Provided by: slapd_2.2.26-5ubuntu2_i386
slurpd - Standalone LDAP Update Replication Daemon
/usr/lib/slurpd [-d debug-level] [-f slapd-config-file] [-r
slapd-replog-file] [-t temp-dir] [-o] [-k srvtab-file]
Slurpd is used to propagate changes from one slapd database to another.
If slapd is configured to produce a replication log, slurpd reads that
replication log and sends the changes to the slave slapd instances via
the LDAP protocol. slurpd is typically invoked at boot time, usually
out of /etc/rc.local.
Upon startup, slurpd normally forks and disassociates itself from the
invoking tty, then reads the replication log (given either by the
replogfile directive in the slapd config file, or by the -r command-
line option). If the replication log file does not exist or is empty,
slurpd goes to sleep. It periodically wakes up and checks to see if
there are any changes to be propoagated.
When slurpd notices that there are changes to propagate to slave slapd
instances, it locks the replication log, makes its own private copy,
releases the lock, and forks one copy of itself for each replica slapd
to be updated. Each child process binds to the slave slapd as the DN
given by the binddn option to the replica directive in the slapd config
file, and sends the changes.
See slapd(8) for details on the standalone LDAP daemon.
Note that slurpd reads replication directive from slapd.conf(5), but
uses ldap.conf(5) to obtain other configuration settings (such as TLS
Turn on debugging as defined by debug-level. If this option is
specified, even with a zero argument, slurpd will not fork or
disassociate from the invoking terminal. Some general operation
and status messages are printed for any value of debug-level.
debug-level is taken as a bit string, with each bit
corresponding to a different kind of debugging information. See
<ldap.h> for details.
Specifies the slapd configuration file. The default is
Specifies the name of the slapd replication logfile. Normally,
the name of the replication log file is read from the slapd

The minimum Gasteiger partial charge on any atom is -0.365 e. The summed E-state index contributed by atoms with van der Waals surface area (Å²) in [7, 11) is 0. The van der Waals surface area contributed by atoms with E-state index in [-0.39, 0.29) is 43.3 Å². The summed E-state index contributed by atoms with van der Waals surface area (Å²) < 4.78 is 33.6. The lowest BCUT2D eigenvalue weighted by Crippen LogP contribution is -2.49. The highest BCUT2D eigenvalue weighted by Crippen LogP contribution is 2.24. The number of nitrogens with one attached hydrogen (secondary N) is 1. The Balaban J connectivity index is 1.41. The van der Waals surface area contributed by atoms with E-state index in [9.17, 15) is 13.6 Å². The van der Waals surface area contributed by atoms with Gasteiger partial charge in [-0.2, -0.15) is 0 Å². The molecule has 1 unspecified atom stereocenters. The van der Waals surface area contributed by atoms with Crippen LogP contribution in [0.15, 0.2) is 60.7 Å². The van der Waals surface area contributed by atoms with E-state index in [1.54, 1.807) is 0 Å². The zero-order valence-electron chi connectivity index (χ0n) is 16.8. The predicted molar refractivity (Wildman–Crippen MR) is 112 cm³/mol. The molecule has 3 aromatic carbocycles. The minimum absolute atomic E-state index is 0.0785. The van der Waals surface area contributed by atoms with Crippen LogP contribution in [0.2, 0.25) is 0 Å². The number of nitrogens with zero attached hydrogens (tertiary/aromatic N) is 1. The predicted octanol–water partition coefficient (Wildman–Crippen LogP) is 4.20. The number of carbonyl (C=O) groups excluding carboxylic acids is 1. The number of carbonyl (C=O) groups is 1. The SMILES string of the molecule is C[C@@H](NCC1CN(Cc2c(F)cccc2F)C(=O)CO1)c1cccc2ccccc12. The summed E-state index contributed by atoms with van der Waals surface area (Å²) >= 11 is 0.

configuration file. The file should be located in a directory
with limited read/write/execute access. The -r option allows
you to override this. In conjunction with the -o option, you
can process a replication log file in a "one-shot" mode. For
example, if slurpd has encountered errors in processing a
replication log, you can run it in one-shot mode and give the
rejection file name as the argument to the -r option, once
you’ve resolved the problem which caused the replication to
-o Run in "one-shot" mode. Normally, slurpd processes the replog
file and then watches for more replication entries to be
appended. In one-shot mode, slurpd processes a replication log
slurpd copies the replication log to a working directory before
processing it. The directory permissions should limit
read/write/execute access as temporary files may contain
sensitive information. This option allows you to specify the
location of these temporary files. The default is
Specify the location of the kerberos srvtab file which contains
keys for the replica slapd instances. Overrides the srvtab
argument to the replica directive in the slapd configuration
To start slurpd and have it fork and detach from the terminal and
process the replication logs generated by slapd, just type:
To start slurpd with an alternate slapd configuration file, and turn on
voluminous debugging which will be printed on standard error, type:
/usr/lib/slurpd -f /etc/ldap/slapd.conf -d 255
ldap(3), ldap.conf(5), slapd.conf(5), slapd.replog(5), slapd(8)
"OpenLDAP Administrator’s Guide" (http://www.OpenLDAP.org/doc/admin/)
OpenLDAP is developed and maintained by The OpenLDAP Project
(http://www.openldap.org/). OpenLDAP is derived from University of
Michigan LDAP 3.3 Release.